A US-listed firm at the centre of a disputed Sh139.5 billion (1.06 billion euros) loan deal with Kenya has made fresh disclosures to the American stocks regulator that the Treasury has dismissed as fake and containing forged signatures.
Kallo Inc reckons in the new disclosures to the Securities Exchange Commission (SEC) that Kenya has frozen the contract for building mobile clinics and upgrading hospitals in the wake of the coronavirus crisis.
The filings with SEC were done on March 25, just two days after the powerful SEC suspended the Canadian firm from trading in the United States for failing to shed light on its earlier disclosure of the Kenya loan agreement.
“We received a letter dated March 22, 2021, from the Cabinet Secretary for the National Treasury & Planning, the Republic of Kenya informing us that the project and agreements that we previously entered into… namely, the Project Contract and the Loan Contract (the “Project”) have been put on hold,” Kallo Inc informed SEC.
It attached the letter, purportedly from the Treasury Cabinet Secretary Ukur Yatani.
On Monday, the Treasury termed the letter fake and a forgery of Mr Yatani’s signatures.
“The letterhead has no reference number used in official government communication and the signature is fake. We will send you letters signed by the CS and you can compare,” the Treasury’s communications team said.
Firms are required to make filings with the powerful SEC if their securities are publicly traded in America, raised funds in the US or have shareholders required to file corporate actions with regulators in Washington.
The Treasury said it would once again inform SEC of the fraudulent disclosures from Kallo Inc and that similar reports would be made to Kenya’s Director of Criminal Investigations.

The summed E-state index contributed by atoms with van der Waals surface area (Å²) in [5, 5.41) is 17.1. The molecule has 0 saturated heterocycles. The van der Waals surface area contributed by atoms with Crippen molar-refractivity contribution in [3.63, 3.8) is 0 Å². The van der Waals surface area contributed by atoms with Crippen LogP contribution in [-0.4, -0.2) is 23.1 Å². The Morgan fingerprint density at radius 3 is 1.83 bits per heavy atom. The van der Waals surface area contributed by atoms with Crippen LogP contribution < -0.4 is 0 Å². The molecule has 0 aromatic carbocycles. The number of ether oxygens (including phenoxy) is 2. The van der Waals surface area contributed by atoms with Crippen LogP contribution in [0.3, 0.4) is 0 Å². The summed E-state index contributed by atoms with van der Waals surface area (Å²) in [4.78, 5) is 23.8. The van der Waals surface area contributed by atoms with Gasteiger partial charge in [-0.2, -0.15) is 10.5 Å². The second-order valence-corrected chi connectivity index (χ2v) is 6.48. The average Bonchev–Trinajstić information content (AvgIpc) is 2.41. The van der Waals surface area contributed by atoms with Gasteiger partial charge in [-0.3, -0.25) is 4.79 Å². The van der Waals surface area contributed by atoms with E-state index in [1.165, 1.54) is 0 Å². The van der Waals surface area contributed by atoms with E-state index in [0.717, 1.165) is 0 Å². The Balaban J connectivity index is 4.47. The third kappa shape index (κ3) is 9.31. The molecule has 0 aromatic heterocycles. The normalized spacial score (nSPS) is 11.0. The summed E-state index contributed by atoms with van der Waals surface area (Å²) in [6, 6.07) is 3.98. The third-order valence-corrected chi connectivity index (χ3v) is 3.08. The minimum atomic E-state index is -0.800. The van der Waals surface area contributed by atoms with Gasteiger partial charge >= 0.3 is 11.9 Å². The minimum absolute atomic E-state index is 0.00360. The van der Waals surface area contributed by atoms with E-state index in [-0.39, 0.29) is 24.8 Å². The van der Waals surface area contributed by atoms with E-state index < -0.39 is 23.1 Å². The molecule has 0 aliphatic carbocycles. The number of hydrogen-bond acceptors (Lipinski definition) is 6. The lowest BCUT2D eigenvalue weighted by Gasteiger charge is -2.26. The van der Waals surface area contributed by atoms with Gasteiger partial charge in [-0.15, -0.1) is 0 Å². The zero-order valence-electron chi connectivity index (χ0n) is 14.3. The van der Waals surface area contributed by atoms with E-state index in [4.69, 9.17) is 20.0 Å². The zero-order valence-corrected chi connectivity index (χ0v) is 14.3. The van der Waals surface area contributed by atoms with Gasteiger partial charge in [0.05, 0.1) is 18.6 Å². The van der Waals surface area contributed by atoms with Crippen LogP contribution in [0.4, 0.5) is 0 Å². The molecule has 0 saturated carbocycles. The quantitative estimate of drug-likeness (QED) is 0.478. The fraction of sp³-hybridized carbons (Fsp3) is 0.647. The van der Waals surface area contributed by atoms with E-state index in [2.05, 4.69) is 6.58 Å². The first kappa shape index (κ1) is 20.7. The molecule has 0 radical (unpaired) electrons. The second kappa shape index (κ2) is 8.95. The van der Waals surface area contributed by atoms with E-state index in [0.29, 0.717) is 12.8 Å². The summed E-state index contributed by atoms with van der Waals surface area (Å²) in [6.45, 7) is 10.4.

The Business Daily on March 18 reported from disclosures on SEC website indicating that Kallo Inc had in June last year signed a Sh139.5 billion (1.06 billion euros) loan deal with Kenya to build mobile clinics and upgrade hospitals in the counties at the height of the coronavirus crisis.
The Treasury denied the existence of the loan, and protested to SEC—which suspended Kallo Inc from trading between March 24 and April 7 to “protect investor interest.”
“There is a lack of accurate information of questions regarding the accuracy of statements the company has made in filings with the commission, including a Form 10-K for the year ending December 31, 2020, filed on March 3, 2021,” SEC said in a statement on March 24.
“The commission has serious concerns, for example, about the accuracy of the company’s claim that it has entered into a contract with the Republic of Kenya to establish a comprehensive healthcare structure.”
But Kallo Inc in the latest filings maintains the loan agreement existed, and that it has only been placed on ice.
“Please note the project is not being terminated but put on hold for a certain period of time,” said the letter purportedly signed by Mr Yatani that Kallo Inc filed with SEC.
Kallo Inc failed to respond to Business Daily’squestions on the loan deal.
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